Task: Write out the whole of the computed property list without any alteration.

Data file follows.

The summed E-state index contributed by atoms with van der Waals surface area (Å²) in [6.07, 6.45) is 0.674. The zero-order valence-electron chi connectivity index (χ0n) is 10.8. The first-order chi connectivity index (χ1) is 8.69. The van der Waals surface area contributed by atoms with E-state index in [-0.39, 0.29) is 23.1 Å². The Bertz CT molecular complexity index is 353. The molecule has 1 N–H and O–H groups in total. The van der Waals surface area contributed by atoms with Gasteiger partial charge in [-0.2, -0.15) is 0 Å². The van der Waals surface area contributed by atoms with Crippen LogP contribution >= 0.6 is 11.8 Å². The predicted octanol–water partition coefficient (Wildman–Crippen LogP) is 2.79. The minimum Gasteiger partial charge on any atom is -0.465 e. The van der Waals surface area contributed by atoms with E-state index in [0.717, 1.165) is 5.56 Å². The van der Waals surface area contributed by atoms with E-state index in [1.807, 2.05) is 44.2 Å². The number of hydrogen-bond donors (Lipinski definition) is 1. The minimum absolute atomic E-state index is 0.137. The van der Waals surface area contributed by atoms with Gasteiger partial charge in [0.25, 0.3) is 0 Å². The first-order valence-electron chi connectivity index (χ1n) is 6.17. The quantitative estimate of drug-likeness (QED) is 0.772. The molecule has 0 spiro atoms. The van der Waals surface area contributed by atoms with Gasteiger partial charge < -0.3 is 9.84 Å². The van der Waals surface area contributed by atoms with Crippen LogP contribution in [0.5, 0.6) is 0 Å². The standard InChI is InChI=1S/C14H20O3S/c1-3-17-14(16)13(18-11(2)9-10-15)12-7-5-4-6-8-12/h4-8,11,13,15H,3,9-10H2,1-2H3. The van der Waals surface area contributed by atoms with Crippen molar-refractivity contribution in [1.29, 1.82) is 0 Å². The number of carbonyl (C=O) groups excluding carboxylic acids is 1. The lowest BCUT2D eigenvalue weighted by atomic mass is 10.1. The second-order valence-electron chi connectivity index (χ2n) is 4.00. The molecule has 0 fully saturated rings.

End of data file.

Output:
The summed E-state index contributed by atoms with van der Waals surface area (Å²) in [6.07, 6.45) is 0.674. The zero-order valence-electron chi connectivity index (χ0n) is 10.8. The first-order chi connectivity index (χ1) is 8.69. The van der Waals surface area contributed by atoms with E-state index in [-0.39, 0.29) is 23.1 Å². The Bertz CT molecular complexity index is 353. The molecule has 1 N–H and O–H groups in total. The van der Waals surface area contributed by atoms with Gasteiger partial charge in [-0.2, -0.15) is 0 Å². The van der Waals surface area contributed by atoms with Crippen LogP contribution >= 0.6 is 11.8 Å². The predicted octanol–water partition coefficient (Wildman–Crippen LogP) is 2.79. The minimum Gasteiger partial charge on any atom is -0.465 e. The van der Waals surface area contributed by atoms with E-state index in [0.717, 1.165) is 5.56 Å². The van der Waals surface area contributed by atoms with E-state index in [1.807, 2.05) is 44.2 Å². The number of hydrogen-bond donors (Lipinski definition) is 1. The minimum absolute atomic E-state index is 0.137. The van der Waals surface area contributed by atoms with Gasteiger partial charge in [0.25, 0.3) is 0 Å². The first-order valence-electron chi connectivity index (χ1n) is 6.17. The quantitative estimate of drug-likeness (QED) is 0.772. The molecule has 0 spiro atoms. The van der Waals surface area contributed by atoms with Gasteiger partial charge < -0.3 is 9.84 Å². The van der Waals surface area contributed by atoms with Crippen LogP contribution in [0.5, 0.6) is 0 Å². The standard InChI is InChI=1S/C14H20O3S/c1-3-17-14(16)13(18-11(2)9-10-15)12-7-5-4-6-8-12/h4-8,11,13,15H,3,9-10H2,1-2H3. The van der Waals surface area contributed by atoms with Crippen molar-refractivity contribution in [1.29, 1.82) is 0 Å². The number of carbonyl (C=O) groups excluding carboxylic acids is 1. The lowest BCUT2D eigenvalue weighted by atomic mass is 10.1. The second-order valence-electron chi connectivity index (χ2n) is 4.00. The molecule has 0 fully saturated rings.